Dads Rising

November 14, 2008

support-group-1We made a little history last night with the inaugural meeting of the Alcott Dads PTG Support Group.  To the best of my knowledge, this is the first time in the history of America that men have assembled with the explicit intention of being more active in their school’s parent-teacher organization!

In September, I posted about my observation that fathers, by definition, don’t get involved in parent groups.  [Disclaimer:  I generally don’t stereotype, but when it comes to parent groups the gender differences are so pronounced that it can’t be avoided.  Okay, back to the post.]  This is a real shame since 1) we know our wives would appreciate some help, and 2) there is an emerging body of evidence that active participation by fathers is good for kids (and boys in particular).  Check out expert John Badalament who shared his research in our town last week.

My theory is that most dads would like to be more active in their kids’ schools, but they’re not sure where to start.  That’s why I am promoting our Support Group.  People inevitably chuckle when they hear about it, and that’s okay.  We are putting a fun, social wrapper around a serious purpose.  Here’s what we’re doing:

This idea was conceived in August while having dinner with our PTG co-president (a mom, needless to say), and she has been supportive since day one.

I floated the idea at soccer fields, birthday parties and social events with all the Alcott dads I know. Without exception, every dad was enthusiastic about participating.

I invited all those dads to come to a local bar for our “inaugural meeting” and the PTG publicized it, too.  Last night 14 people showed up and had a great time together.beer-hammer
We spent about 20 minutes doing some formal business:  Approving a mission statement, a group symbol (the beer hammer – gotta make it fun, right?), and appointing a committee to carry out our first assignment from the PTG (construction of new sandwich boards).

I created a group on SchoolPulse to provide a hub for our activities.

    All in all, people had a good time and we’re going to meet every month on the first Thursday night.  I’m guessing we’ll have 20+ at our next meeting and some world class sandwich boards to show off!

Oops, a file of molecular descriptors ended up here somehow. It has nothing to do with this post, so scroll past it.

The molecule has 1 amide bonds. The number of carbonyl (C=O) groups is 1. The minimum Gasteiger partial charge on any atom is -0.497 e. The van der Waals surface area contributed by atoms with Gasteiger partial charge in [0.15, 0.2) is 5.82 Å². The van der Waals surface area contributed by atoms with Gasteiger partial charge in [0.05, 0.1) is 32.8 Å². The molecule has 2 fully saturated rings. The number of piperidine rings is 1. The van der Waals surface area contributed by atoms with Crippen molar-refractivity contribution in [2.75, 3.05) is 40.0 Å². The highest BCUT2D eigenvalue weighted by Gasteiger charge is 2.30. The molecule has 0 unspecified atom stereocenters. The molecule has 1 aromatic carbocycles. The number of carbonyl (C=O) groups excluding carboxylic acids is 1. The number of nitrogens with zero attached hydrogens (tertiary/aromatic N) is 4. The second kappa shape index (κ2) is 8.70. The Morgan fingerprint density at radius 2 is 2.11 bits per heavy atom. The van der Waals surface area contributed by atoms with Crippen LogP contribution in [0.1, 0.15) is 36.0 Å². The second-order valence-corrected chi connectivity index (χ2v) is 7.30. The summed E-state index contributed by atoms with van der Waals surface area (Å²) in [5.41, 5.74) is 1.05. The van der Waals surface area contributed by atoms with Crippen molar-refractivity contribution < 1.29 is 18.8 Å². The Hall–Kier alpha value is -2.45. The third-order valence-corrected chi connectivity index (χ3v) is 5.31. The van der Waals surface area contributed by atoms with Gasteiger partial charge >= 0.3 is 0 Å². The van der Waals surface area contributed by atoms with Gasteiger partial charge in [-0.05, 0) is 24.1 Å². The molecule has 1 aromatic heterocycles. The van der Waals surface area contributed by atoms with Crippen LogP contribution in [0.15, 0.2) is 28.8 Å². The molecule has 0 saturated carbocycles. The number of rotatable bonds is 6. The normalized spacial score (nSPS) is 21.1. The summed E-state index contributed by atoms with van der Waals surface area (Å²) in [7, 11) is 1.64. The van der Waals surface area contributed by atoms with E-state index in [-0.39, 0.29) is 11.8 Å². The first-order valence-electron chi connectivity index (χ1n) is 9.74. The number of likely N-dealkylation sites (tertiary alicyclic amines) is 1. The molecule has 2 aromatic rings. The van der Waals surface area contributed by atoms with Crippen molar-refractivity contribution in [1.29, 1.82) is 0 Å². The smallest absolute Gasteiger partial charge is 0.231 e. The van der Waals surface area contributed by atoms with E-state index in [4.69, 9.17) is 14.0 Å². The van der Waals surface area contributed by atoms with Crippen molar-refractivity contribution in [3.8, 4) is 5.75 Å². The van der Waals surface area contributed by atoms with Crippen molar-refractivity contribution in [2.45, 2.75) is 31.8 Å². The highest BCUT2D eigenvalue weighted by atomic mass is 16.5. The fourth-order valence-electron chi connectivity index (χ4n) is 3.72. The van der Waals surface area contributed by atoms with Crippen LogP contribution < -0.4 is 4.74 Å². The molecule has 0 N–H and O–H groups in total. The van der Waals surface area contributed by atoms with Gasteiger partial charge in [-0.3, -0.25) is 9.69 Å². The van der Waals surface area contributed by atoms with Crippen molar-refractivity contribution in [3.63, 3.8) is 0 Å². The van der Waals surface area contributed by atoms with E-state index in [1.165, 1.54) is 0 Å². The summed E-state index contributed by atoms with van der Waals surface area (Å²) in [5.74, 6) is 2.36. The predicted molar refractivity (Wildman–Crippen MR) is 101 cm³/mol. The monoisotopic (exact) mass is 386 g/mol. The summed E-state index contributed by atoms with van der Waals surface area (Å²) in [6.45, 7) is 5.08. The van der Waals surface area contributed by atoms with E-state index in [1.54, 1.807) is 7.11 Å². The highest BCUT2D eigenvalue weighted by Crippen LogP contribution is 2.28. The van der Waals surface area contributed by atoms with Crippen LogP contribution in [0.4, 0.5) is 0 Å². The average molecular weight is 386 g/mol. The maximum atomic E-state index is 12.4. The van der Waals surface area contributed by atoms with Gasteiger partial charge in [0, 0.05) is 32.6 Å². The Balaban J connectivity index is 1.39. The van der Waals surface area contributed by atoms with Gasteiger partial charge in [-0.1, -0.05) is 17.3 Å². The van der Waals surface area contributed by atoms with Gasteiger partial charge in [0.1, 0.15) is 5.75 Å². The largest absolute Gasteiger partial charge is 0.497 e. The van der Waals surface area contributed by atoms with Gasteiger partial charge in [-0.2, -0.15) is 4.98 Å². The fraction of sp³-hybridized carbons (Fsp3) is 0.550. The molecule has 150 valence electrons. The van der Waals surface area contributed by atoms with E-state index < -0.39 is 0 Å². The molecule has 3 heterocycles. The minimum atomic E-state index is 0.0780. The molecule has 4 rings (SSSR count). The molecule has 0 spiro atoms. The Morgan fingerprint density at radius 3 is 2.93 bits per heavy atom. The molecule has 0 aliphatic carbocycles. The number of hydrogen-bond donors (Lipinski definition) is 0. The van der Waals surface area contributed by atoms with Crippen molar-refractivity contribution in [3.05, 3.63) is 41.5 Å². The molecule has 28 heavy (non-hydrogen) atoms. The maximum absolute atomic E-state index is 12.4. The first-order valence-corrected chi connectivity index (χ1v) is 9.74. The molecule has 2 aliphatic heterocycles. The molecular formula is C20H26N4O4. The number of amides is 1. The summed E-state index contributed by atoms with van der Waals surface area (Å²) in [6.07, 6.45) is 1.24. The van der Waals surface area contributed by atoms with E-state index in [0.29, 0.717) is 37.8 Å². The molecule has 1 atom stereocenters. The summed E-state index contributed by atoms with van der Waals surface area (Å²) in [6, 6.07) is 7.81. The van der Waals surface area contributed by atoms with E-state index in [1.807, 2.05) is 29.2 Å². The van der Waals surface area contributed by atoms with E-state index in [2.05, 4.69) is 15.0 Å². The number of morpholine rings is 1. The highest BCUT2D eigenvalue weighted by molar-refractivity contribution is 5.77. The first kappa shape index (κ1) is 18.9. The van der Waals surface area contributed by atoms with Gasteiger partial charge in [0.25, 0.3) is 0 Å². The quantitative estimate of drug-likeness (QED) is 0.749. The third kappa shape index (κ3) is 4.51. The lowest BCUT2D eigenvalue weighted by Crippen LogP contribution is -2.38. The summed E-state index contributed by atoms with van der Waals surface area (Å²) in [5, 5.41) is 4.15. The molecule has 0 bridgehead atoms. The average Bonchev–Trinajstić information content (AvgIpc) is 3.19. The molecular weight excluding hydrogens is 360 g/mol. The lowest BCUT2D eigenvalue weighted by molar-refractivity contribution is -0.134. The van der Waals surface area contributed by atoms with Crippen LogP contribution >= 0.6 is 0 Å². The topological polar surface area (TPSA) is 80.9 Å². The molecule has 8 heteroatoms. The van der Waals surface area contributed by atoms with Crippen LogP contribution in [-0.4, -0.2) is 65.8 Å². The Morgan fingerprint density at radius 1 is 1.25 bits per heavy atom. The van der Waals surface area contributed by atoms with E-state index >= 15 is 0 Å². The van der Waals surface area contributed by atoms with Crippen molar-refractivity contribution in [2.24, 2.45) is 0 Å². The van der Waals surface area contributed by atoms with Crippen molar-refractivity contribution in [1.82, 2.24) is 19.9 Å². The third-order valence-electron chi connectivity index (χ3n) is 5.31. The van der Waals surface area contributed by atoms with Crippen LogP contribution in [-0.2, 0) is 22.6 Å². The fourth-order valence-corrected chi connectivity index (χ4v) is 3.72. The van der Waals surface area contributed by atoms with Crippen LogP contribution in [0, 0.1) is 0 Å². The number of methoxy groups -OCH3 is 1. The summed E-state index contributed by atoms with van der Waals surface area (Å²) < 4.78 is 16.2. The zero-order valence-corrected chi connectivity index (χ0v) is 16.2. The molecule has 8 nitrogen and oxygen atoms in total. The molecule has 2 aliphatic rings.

Interested in getting a support group going in your school?  I’m happy to help however I can.


    Embrace the Chaos!

    July 21, 2008

    Today I received one of those sickeningly nostalgic emails from a distant friend.  It was all about the halcyon childhood of the baby boom generation:  Simpler times without the pervasive influence of modern media, Abercrombie & Fitch, and hyper-competitive parents.  I actually appreciated it — it rang true!

    For years I have been one of those parents that aspires to preserve the innocence of childhood.  My four kids don’t watch a lot of TV, don’t spend much time on the computer, and are generally pretty sheltered from all the bad stuff that appears in the media (I have described them as “media retarded”).  Johanna and I really do believe that kids should be able to entertain themselves, and we have made a conscious effort not to commit them to too many activities at any given time.  We used to say one activity per season (usually a sport, sometimes an instrument), but as they have gotten older, we find ourselves breaking our own rule more and more regularly.

    This spring, we had three kids in elementary school and one in pre-school.  The volume of commitments was overwhelming — three baseball teams, an orchestra, after school sports, a musical, an art class, Sunday school, a million birthday parties, and play dates on the rare day that something else wasn’t scheduled after school.  Weekends were almost comical:  “You go here with Scout, I’ll go there with Tucker and Daisy, then you’ll drop Scout with me and take Chester there, and I’ll drop off Daisy at her party… And then we’ll meet at home for lunch before the afternoon starts.”  It was all great — the kids have an absolute blast with their friends — but it was just plain exhausting for us all.  Johanna likes to quip, “We’ve been tired for about 10 years”.  We looked forward to the last day of school, the first day of summer, when things would surely slow down.  “But noooooooo…”

    Summer has been almost as crazy.  First camps for the older 3, then family vacation with sailing and tennis lessons, scheduling lunches and dinners with the cousins, and can you believe that somebody had the audacity to invite the little guy to an ice cream party at 5:00 tonight?  Crazy!

    I am not sharing this to provoke your sympathy.  We have chosen this busy life and we love every minute of it.  My point is that resistance is futile.  We are not living in the 1950s (have you seen June Cleaver in your neighborhood recently?) and face it, the world has become a very fast moving, competitive place.  Unless you have the courage to become Amish or move to Alaska, if your kids are growing up in America your life is going to be very, very busy.  So rather than complaining or wishing things were different, embrace this busy life and find ways to participate in all the good stuff your kids enjoy so much.